A very important hidden indicator of POE switches is the total power supplied by POE. Under the IEEE802.3af standard, if the total POE power supply of a 24-port POE switch reaches 370W, then it can supply 24 ports (370/15.4=24), but if it is a single port according to the IEEE802.3at standard, the maximum power The power supply is calculated at 30W, and it can only supply power to 12 ports at most at the same time (370/30=12).
However, in actual use, the maximum power consumption of many low-power devices is relatively low. For example, the power of single-frequency APs is 6~8W. If each POE port reserves the power supply according to the maximum power at this time, it will appear The POE power of some ports cannot be used up, while the power of some ports cannot be allocated. Many POE switches support Dynamic Power Allocation (DPA). In this way, each port only allocates the power actually used, so that the power supplied by the POE switch can be utilized more efficiently.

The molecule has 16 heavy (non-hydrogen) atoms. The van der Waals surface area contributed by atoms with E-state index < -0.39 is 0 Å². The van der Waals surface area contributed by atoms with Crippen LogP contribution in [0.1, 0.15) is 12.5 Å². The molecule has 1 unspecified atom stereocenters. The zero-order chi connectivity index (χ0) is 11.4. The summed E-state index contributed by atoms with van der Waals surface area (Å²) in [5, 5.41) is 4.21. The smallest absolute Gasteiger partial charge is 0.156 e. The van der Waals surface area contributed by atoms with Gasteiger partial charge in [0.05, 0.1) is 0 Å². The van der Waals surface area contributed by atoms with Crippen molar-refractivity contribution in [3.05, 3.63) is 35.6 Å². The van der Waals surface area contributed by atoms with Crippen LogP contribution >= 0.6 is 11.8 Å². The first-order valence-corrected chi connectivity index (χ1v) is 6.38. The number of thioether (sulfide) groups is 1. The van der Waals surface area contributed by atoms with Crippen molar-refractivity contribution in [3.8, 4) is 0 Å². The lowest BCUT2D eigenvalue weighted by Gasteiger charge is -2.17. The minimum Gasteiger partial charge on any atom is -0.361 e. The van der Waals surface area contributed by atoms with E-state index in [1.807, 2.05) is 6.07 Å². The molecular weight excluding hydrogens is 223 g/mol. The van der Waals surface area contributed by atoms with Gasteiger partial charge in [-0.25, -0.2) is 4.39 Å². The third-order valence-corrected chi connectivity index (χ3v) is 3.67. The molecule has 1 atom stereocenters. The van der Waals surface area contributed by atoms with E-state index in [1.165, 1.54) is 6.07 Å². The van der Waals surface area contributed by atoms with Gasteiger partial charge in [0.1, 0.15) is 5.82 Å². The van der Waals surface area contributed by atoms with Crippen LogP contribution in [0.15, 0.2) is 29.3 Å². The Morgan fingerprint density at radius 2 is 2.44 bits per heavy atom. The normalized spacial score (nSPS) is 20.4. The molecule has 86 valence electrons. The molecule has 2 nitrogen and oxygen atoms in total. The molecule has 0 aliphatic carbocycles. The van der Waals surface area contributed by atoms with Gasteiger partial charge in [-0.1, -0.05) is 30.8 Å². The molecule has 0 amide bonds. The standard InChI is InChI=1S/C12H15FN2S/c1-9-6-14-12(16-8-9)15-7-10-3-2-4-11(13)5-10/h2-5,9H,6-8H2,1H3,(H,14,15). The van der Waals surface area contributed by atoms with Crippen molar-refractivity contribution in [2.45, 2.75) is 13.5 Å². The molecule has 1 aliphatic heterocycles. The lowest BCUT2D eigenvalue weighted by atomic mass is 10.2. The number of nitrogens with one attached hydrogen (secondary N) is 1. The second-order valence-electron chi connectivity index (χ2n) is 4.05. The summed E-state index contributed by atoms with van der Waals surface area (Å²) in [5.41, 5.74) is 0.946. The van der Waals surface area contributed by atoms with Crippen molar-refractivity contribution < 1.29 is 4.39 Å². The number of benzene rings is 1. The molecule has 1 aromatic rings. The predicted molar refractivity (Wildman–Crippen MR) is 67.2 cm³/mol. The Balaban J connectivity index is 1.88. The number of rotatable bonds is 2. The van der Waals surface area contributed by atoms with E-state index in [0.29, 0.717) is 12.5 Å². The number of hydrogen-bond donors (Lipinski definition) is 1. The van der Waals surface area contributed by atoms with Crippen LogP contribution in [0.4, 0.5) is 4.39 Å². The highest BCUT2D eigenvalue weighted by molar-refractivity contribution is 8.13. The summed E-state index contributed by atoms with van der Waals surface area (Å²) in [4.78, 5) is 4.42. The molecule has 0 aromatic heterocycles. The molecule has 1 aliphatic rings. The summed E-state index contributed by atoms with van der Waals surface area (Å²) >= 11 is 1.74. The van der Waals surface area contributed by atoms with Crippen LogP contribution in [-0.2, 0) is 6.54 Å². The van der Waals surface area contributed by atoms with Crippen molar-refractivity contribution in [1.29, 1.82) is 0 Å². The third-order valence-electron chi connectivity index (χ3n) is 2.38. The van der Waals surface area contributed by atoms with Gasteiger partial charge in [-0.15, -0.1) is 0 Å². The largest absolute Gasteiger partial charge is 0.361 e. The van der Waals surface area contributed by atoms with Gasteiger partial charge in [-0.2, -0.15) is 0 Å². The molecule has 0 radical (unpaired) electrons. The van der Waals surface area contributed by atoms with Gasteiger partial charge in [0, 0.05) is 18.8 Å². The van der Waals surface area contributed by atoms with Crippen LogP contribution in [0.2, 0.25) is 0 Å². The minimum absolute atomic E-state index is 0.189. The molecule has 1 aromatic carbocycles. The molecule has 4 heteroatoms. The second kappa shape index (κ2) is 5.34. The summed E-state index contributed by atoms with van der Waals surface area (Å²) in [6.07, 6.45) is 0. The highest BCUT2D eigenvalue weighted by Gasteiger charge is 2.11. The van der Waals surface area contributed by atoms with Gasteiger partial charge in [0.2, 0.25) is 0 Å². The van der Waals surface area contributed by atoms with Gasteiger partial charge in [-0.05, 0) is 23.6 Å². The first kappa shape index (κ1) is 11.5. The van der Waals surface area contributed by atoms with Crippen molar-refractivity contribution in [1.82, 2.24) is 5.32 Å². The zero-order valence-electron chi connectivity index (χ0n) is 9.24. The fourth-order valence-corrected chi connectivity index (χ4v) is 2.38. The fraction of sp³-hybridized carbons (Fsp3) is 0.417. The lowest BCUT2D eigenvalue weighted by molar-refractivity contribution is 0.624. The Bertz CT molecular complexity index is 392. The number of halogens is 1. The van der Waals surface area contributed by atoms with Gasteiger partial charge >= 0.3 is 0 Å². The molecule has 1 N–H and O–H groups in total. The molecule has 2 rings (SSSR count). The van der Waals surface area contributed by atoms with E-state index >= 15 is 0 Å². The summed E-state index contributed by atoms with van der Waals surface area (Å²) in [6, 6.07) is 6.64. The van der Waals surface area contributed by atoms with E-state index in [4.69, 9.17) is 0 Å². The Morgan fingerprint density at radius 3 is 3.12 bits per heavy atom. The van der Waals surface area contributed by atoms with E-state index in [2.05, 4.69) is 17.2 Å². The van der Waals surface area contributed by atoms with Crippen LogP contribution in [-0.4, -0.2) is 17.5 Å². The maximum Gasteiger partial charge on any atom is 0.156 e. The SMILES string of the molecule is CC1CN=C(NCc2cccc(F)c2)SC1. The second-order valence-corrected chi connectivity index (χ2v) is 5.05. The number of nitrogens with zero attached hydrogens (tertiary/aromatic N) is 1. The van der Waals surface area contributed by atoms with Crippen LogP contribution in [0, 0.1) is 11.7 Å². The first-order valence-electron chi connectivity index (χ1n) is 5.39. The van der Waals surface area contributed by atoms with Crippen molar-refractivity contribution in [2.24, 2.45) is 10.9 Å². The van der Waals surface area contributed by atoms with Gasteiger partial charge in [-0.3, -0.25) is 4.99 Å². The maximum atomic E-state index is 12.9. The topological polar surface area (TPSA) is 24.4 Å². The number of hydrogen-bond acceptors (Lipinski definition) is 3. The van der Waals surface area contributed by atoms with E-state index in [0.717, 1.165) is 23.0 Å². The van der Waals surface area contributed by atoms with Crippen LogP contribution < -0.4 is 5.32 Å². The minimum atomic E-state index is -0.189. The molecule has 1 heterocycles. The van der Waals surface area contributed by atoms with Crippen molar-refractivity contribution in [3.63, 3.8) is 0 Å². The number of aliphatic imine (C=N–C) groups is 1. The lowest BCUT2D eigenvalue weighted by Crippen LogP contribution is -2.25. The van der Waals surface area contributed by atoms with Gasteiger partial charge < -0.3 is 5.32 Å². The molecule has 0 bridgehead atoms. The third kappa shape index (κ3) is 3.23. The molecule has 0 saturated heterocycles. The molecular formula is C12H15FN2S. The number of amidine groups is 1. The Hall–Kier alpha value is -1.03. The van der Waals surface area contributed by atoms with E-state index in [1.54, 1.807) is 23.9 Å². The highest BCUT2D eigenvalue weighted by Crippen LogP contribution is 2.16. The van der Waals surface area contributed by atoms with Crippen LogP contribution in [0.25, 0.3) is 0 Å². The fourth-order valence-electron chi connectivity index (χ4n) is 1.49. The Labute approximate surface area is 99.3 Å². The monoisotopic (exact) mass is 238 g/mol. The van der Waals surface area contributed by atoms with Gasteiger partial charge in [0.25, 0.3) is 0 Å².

Let’s make an assumption, if we use the 24-port POE switch JHA-P420024BTH and the single-band panel type JHA-MB2150X. We assume that the POE power of the JHA-P420024BTH is 185W (Note: the power of the 24-port POE switch JHA-P420024BTH is 380W). 12 ports are powered, and after dynamic power distribution is adopted, because the maximum power consumption of JHA-MB2150X is 7W, JHA-P420024BTH can power 24 panels of JHA-MB2150X (185/7=26.4).
Post time: Mar-14-2022